Origianl URL: http://www.denverpost.com/Stories/0,1413,36%257E417%257E1001248,00.html

Amendment 31, part deux

The Denver Post, November 20, 2002

State Rep. Richard Decker says he just wants kids to learn English.

Fair enough.

But in our zeal to make sure kids speak English, we must not take educational opportunities away from English-speaking children who want to learn other languages.

Decker says that wasn't his intent when he floated possible legislation to require non-English speaking students to take two years of English immersion courses, instead of bilingual education, and questioned the need for teaching other languages to elementary-school children.

"I'm not really saying that," Decker said Tuesday regarding teaching other languages to English-speaking kids. "I think it's important for children who don't already speak English to get up to two good years of English instruction. I don't care if students who already speak English well want to learn to speak another language."

Gracias, Rep. Decker. Or should we say, merci.

If students are proficient in English, at grade level, and desire to speak another language, they should be encouraged to do so. Learning a second language is often easier at an earlier age. And if a school has the resources to teach a second language to elementary school students, we say go for it.

Once voters had given a thumbs-down to the English-immersion Amendment 31, the debate over teaching English to students moved back under the dome. Myriad bills could surface, but Decker authored a House Report last week that gave a first glimpse of legislation to come.

In it, the Fountain Republican wrote that he favors a bill that would replace bilingual education with English immersion for up to two years. He also said it won't contain the punitive measures that turned many voters off to Amendment 31.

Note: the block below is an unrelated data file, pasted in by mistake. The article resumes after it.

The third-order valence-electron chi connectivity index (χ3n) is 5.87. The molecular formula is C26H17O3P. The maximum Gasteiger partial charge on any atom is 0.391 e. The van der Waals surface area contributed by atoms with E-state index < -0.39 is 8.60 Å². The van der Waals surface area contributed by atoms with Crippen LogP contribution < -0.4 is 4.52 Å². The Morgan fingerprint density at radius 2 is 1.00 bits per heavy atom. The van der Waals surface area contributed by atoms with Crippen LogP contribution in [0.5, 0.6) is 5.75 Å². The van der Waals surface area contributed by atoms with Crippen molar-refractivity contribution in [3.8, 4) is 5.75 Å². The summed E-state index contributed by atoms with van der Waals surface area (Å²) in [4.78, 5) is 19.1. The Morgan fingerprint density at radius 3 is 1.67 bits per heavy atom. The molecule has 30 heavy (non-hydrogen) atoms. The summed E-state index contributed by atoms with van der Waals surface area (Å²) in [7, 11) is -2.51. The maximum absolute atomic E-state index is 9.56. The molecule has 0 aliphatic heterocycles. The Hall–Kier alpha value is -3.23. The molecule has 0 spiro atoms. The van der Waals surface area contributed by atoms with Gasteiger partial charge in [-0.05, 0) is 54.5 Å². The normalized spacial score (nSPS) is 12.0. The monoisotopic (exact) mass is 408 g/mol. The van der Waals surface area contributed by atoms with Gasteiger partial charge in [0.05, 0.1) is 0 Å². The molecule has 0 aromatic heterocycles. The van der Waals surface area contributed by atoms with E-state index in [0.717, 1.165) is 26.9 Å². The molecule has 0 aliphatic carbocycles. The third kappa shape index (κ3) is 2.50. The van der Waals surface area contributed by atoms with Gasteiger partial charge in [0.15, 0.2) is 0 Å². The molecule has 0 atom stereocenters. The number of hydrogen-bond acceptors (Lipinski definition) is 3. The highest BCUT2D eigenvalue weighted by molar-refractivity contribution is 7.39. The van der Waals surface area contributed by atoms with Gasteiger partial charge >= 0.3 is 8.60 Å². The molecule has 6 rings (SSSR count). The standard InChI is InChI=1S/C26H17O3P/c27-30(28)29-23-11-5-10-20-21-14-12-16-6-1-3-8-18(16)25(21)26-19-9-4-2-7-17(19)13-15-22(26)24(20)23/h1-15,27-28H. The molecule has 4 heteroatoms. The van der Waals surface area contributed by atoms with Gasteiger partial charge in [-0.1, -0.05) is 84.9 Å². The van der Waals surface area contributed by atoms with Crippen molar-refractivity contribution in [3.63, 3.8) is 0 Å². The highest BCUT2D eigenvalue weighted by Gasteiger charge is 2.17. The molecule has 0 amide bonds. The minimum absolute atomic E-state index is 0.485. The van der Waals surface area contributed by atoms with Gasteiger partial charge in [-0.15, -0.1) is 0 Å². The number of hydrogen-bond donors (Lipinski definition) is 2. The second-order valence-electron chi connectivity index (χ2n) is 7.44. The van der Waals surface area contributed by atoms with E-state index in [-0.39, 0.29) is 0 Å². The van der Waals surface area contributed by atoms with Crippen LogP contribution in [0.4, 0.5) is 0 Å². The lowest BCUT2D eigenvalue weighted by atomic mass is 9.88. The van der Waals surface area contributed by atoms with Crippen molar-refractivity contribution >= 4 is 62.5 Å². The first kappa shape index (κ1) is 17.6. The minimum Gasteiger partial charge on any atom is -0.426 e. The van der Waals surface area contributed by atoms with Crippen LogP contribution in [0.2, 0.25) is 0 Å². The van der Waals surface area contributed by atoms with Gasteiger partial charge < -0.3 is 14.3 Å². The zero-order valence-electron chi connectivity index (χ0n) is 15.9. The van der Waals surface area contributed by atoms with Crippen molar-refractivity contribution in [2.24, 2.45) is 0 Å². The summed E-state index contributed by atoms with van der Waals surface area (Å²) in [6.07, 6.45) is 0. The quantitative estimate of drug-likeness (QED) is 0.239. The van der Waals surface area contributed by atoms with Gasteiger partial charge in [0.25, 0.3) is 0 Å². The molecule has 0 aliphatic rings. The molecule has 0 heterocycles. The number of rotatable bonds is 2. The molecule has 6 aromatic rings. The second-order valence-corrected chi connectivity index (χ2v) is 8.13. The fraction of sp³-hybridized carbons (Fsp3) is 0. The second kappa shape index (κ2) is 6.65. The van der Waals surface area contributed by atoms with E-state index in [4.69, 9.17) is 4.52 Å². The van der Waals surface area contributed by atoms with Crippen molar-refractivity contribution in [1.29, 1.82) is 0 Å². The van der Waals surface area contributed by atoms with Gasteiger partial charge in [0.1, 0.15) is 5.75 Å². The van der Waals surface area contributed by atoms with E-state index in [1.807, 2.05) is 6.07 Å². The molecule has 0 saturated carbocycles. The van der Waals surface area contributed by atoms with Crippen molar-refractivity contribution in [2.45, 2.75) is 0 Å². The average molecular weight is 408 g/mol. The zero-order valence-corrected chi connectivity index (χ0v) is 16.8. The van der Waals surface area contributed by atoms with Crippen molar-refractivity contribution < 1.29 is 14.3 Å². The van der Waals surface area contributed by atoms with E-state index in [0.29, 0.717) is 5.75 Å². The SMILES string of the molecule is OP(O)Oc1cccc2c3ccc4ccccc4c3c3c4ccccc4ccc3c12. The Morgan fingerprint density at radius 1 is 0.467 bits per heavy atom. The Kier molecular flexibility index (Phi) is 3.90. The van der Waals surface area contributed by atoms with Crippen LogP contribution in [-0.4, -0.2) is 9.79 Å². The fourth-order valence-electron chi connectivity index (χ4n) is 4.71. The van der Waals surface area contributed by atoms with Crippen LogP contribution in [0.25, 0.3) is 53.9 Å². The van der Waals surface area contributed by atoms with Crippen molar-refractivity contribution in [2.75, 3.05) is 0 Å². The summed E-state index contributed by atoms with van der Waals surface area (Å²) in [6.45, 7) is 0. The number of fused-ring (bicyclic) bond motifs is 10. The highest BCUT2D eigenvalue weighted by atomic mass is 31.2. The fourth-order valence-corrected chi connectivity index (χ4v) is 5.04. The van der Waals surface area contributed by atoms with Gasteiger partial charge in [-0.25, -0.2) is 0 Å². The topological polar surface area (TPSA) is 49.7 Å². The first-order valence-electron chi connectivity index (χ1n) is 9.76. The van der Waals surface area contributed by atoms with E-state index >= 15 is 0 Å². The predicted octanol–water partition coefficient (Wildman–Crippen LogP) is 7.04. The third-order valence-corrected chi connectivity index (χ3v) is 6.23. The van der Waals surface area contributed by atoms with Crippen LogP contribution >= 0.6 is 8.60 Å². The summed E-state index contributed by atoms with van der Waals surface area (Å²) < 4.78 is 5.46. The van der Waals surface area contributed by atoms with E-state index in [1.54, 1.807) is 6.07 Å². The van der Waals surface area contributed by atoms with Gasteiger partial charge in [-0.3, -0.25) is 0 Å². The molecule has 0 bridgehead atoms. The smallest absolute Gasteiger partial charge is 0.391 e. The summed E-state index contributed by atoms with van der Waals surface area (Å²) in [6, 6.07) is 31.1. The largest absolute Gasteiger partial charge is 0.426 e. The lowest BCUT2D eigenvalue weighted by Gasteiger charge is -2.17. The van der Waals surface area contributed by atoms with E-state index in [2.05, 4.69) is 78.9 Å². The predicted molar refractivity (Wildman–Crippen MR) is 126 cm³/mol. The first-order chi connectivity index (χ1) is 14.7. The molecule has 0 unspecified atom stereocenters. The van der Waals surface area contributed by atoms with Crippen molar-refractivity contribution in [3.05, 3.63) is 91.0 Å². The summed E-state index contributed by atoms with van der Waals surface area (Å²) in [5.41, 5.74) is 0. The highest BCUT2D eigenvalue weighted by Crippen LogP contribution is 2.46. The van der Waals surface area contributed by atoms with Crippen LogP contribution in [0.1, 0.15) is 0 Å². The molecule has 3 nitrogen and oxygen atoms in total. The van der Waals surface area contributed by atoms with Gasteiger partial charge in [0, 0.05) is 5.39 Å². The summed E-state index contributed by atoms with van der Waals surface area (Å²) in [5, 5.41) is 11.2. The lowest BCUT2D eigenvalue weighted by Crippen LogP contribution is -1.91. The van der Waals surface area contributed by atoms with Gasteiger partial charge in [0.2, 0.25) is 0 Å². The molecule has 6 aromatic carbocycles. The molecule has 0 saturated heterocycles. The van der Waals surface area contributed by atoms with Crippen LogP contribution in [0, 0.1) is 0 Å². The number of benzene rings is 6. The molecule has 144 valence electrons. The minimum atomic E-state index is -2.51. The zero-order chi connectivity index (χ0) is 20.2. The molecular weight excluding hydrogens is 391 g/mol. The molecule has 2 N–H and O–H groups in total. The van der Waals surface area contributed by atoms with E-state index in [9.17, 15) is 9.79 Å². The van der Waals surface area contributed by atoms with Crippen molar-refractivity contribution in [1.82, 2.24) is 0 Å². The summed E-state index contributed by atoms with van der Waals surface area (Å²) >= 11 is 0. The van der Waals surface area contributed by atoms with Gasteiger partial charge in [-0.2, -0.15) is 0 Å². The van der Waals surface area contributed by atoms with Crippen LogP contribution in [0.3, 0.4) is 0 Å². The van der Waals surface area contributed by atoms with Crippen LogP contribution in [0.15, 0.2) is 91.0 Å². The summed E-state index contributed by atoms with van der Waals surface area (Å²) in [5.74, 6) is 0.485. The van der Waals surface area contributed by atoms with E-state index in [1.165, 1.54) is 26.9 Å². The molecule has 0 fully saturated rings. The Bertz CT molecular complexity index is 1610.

It will be a kinder, gentler version, he promised Tuesday.

"I'm not interested in doing away with bilingual education." he said. "Bilingual education is for the purpose of perpetuating a culture. If local school districts want to pay for that, it's up to them."

He says that some type of immersion program should be employed; it should be limited to two years; and kids should not be restricted to solely learning English in those two years. If someone is proficient before then, he or she should be transitioned into the regular classroom setting.

Decker must decide exactly what he's after before he submits any bill. Obviously, he has more research to do. He admits that.

"I just want to be sure they do learn English first. I think we need to make a statement that English is important."

Borrowing an idea from KOA's Mike Rosen, Decker said students who speak languages other than Spanish don't have bilingual programs available to them. English immersion is their only option, and it works.

Decker, like many Coloradans, is concerned that Americans are losing their native tongue.

That's understandable. But in an effort to preserve it, or to make sure children learn to speak English, we can't limit the opportunities of others. That includes English-speaking students who want to learn other languages.

We continue to believe that Colorado's present provisions for English-language learning need improvement. But we hope that, as lawmakers seek ways to do that, they will be careful not to repeat the mistakes of Amendment 31.

And, for pity's sake, they shouldn't add new wrinkles.


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